“I feel the engulfing solitude of where I am, and with it a sensation of lightness, as if I had sloughed off a skin, while I drift into sleep.”
“In this cell, awaiting news that may not come, idleness grows more disheartening than hardship. I become more conscious of what may be forgiven, of my own injured body, of the coming cold. The somber town seems more elusive than before. The surviving café where I sit is always empty. Attempted conversations peter out. Then I feel how little I understand where I am, and travel seems an exercise in failure.”
But of course, Colin Thubron is never a failure at this. He draws people out, listens to their stories, takes in a myriad of detail, and ventures wherever his curiosity takes him. He does it in this journey, just as he did in two previous books of journeys undertaken in his seventies, a circumambulation of the sacred Tibetan Mount Kailash in To a Mountain in Tibet, and his seven thousand mile journey from Syria to Xian, China, via Iraq, Iran, and Afghanistan in Shadow of the Silk Road.
In truth, Mr. Thubron can sometimes be too academic for my taste. In his thorough recounting of history, the thrum of personages and places names and dates can feel as soporific as a nighttime bus ride though an empty landscape. And yet...that history also feels essential, even if I sometimes speed-read through it.
There is an odd tension among such dedicated travelers as Thubron, whereby in some respects they know more about a place than do the people who live there, while in other aspects are learning from scratch about a place from the lives of those very same people. For example, in Fujian, China, where the river is the border between China and Russia, he meets a young couple. They run a local kindergarten, and “seem innocent of politics or history. Those matters are managed elsewhere. If their internet is sanitized, they do not know or will not speak of it.” They have a car. She is pregnant with their second child. They point out how the town is on the rise, with both a railway station and a small airport now. The couple, intrigued by this chance to interact with a Westerner, offers to drive Thubron to where the Ussari River flows to the Amur.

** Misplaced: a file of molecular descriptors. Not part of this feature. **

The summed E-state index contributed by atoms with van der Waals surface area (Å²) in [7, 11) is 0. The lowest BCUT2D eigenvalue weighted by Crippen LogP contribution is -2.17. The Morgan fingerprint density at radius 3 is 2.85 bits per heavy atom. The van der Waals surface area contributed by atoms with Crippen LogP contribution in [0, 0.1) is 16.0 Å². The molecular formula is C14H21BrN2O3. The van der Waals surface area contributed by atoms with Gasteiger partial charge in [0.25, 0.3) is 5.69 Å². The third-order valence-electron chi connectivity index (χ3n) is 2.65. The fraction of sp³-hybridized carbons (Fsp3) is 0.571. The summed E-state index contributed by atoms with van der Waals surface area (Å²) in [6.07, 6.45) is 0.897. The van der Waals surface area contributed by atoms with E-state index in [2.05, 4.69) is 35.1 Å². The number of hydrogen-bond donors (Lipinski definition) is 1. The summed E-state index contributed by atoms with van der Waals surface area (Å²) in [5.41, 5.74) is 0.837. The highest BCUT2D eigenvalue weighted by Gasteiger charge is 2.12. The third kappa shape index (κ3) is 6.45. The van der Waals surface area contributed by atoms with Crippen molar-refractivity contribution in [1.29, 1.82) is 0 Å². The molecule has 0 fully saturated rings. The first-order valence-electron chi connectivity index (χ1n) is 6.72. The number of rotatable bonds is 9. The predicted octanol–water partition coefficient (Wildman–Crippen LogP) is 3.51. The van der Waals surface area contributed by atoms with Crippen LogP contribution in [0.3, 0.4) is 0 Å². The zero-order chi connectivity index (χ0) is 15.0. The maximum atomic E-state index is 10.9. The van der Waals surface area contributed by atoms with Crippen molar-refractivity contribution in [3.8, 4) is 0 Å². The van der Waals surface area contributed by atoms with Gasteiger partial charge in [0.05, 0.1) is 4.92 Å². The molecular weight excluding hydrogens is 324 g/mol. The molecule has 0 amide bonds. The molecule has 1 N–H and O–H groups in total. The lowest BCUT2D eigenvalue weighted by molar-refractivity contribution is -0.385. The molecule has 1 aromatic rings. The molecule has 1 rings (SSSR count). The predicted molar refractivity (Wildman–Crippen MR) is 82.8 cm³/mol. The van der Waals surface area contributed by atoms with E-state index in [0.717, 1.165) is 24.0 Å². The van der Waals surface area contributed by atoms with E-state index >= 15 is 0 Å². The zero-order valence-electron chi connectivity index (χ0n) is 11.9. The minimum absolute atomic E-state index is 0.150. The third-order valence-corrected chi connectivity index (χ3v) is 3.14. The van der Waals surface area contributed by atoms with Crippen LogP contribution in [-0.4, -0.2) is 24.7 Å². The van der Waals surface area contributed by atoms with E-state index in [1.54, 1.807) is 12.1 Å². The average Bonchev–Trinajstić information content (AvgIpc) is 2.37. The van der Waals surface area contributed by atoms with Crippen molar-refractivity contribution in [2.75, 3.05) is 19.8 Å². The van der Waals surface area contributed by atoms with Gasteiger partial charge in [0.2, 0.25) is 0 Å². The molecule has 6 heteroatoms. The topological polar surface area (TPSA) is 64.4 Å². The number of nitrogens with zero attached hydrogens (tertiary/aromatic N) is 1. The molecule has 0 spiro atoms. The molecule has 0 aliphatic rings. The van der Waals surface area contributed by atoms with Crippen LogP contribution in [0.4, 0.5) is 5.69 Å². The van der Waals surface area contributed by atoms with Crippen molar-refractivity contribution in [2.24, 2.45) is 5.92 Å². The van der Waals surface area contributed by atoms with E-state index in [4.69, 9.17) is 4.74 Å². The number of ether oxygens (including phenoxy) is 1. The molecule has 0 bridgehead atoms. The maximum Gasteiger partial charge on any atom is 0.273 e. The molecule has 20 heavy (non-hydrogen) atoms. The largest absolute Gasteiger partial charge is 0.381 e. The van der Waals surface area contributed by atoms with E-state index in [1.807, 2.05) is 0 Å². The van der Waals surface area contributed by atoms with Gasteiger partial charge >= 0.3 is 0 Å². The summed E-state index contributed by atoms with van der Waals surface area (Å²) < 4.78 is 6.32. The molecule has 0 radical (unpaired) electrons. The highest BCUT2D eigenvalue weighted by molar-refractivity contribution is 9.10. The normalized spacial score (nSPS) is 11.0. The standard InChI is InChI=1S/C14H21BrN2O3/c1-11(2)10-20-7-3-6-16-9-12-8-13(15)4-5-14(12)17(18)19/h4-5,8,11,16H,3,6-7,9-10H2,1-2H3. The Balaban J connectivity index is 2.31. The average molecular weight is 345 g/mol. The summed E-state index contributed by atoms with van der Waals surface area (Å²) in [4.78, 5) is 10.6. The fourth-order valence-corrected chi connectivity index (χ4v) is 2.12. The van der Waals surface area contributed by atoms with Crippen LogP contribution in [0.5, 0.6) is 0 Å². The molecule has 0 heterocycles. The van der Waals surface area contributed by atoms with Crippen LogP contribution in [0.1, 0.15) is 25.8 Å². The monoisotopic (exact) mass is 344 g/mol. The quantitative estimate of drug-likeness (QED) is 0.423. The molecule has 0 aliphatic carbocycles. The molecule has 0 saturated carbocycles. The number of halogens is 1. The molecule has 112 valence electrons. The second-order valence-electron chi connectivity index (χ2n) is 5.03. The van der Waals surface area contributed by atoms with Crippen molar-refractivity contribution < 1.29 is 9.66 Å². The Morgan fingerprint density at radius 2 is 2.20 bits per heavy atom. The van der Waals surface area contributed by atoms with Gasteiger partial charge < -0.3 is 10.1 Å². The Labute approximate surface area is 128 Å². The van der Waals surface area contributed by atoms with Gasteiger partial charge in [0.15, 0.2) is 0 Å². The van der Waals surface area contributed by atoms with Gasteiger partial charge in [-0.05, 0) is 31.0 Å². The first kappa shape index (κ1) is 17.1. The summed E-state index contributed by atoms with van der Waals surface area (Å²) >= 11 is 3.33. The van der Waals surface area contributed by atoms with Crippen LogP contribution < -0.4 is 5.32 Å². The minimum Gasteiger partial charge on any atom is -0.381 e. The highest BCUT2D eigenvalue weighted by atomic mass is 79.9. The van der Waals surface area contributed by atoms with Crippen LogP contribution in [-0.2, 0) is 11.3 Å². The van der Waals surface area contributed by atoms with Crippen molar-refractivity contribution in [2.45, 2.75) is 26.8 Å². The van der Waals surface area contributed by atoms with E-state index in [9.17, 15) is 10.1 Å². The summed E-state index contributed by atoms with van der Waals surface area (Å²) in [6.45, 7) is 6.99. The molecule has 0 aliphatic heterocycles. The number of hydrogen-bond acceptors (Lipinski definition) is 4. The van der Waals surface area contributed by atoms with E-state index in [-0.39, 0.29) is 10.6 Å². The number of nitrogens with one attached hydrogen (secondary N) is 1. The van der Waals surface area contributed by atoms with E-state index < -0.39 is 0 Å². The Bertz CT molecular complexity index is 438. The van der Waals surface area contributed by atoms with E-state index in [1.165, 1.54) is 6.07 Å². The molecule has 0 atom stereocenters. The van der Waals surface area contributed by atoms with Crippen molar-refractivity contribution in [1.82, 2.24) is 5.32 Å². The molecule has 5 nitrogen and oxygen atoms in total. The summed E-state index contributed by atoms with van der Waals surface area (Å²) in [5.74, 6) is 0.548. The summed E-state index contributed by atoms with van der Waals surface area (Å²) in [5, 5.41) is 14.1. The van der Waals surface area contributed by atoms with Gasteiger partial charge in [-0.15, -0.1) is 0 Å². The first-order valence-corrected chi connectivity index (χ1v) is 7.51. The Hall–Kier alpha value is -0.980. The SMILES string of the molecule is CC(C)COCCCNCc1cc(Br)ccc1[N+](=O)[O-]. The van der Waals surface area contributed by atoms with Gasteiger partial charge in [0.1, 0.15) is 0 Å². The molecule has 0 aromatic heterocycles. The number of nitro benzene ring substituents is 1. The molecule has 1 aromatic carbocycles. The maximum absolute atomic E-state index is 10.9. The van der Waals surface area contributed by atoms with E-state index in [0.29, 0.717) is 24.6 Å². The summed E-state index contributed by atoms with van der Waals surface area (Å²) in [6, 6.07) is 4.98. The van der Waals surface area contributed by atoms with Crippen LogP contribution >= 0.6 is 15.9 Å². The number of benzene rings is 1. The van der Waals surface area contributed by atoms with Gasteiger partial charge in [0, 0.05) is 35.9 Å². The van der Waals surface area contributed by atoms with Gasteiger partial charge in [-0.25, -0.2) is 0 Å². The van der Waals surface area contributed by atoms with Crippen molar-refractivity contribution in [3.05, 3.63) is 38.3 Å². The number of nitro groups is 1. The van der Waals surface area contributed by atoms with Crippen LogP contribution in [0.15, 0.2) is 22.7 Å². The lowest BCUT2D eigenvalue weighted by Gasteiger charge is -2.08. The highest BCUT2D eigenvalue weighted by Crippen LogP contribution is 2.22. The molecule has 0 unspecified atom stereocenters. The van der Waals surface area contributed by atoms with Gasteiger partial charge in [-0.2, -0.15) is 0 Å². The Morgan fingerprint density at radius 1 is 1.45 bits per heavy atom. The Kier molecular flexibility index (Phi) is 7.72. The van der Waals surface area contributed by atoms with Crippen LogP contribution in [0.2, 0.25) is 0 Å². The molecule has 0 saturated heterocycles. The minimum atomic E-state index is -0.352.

On the Ussari’s distant bank, near the rivers’ confluence, we can make out a Russian village and a lonely watchtower….Tentatively, I mention the Treaty of Peking, by which Russia seized these lands. The kindergarten teachers remember it dimly from their schooldays. There is nothing in those mountains, they say, and when I murmur that Chinese poachers penetrate them, they lift their hands in horror. ‘No! Nobody goes there!’ But they still call them by their Chinese name, Zhuajishan.
This dichotomy between knowing so much about the history, politics and economics of a place while at the same time learning everything about daily life there from the inhabitants reaches an amusing point when Thubron is arrested in Sretensk, Russia, held for hours and threatened with deportation. His interrogators grill him about why he is traveling alone, what he’s doing there, who he knows, why he has spent five days there. At one point they ask him what they evidently consider a real ‘gotcha’ question:
But he demands, “Where have you been in Sretensk?”
I might answer that there is nowhere to go in Sretensk. But instead I hear myself talking about the waterfront and the river traffic in the nineteenth century; and seeing the cold eyes glaze in boredom, I enthuse on about Sretensk’s past importance as a link between Europe and the Russian Pacific.
Soon he is looking at me with open hostility. “Where did you learn all this? How do you know more than we do?” No glimmer of irony touches him. [Emphasis mine.]
So, what do you say? Do narratives like this make you brew yourself a cup of tea and breathe a sigh of relief that you are comfy and cozy at home, or do they make you pull out your atlas and follow along, with a heart filled with your own dreams of adventure?
Photo: Colin Thubron with two of the Mongolian Horsemen who acconpanied him at the beginning of his journey.